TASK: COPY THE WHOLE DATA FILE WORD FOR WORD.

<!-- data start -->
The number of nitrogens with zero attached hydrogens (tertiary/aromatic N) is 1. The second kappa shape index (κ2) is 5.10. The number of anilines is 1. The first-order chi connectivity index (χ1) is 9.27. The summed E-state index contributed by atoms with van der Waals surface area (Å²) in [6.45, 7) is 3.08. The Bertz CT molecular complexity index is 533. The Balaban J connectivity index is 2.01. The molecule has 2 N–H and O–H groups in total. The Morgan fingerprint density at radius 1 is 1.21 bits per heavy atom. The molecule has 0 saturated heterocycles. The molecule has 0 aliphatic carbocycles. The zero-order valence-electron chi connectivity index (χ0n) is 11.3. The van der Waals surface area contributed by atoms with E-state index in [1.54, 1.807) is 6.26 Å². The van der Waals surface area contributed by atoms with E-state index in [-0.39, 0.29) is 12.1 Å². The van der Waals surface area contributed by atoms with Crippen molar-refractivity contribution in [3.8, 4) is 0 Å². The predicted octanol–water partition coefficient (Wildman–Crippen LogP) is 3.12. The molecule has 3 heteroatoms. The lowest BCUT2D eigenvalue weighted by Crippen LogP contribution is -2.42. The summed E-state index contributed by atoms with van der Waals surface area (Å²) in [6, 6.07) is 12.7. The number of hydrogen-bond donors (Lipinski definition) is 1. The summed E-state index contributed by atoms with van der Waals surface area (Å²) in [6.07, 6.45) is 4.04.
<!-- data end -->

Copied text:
The number of nitrogens with zero attached hydrogens (tertiary/aromatic N) is 1. The second kappa shape index (κ2) is 5.10. The number of anilines is 1. The first-order chi connectivity index (χ1) is 9.27. The summed E-state index contributed by atoms with van der Waals surface area (Å²) in [6.45, 7) is 3.08. The Bertz CT molecular complexity index is 533. The Balaban J connectivity index is 2.01. The molecule has 2 N–H and O–H groups in total. The Morgan fingerprint density at radius 1 is 1.21 bits per heavy atom. The molecule has 0 saturated heterocycles. The molecule has 0 aliphatic carbocycles. The zero-order valence-electron chi connectivity index (χ0n) is 11.3. The van der Waals surface area contributed by atoms with E-state index in [1.54, 1.807) is 6.26 Å². The van der Waals surface area contributed by atoms with E-state index in [-0.39, 0.29) is 12.1 Å². The van der Waals surface area contributed by atoms with Crippen molar-refractivity contribution in [3.8, 4) is 0 Å². The predicted octanol–water partition coefficient (Wildman–Crippen LogP) is 3.12. The molecule has 3 heteroatoms. The lowest BCUT2D eigenvalue weighted by Crippen LogP contribution is -2.42. The summed E-state index contributed by atoms with van der Waals surface area (Å²) in [6, 6.07) is 12.7. The number of hydrogen-bond donors (Lipinski definition) is 1. The summed E-state index contributed by atoms with van der Waals surface area (Å²) in [6.07, 6.45) is 4.04.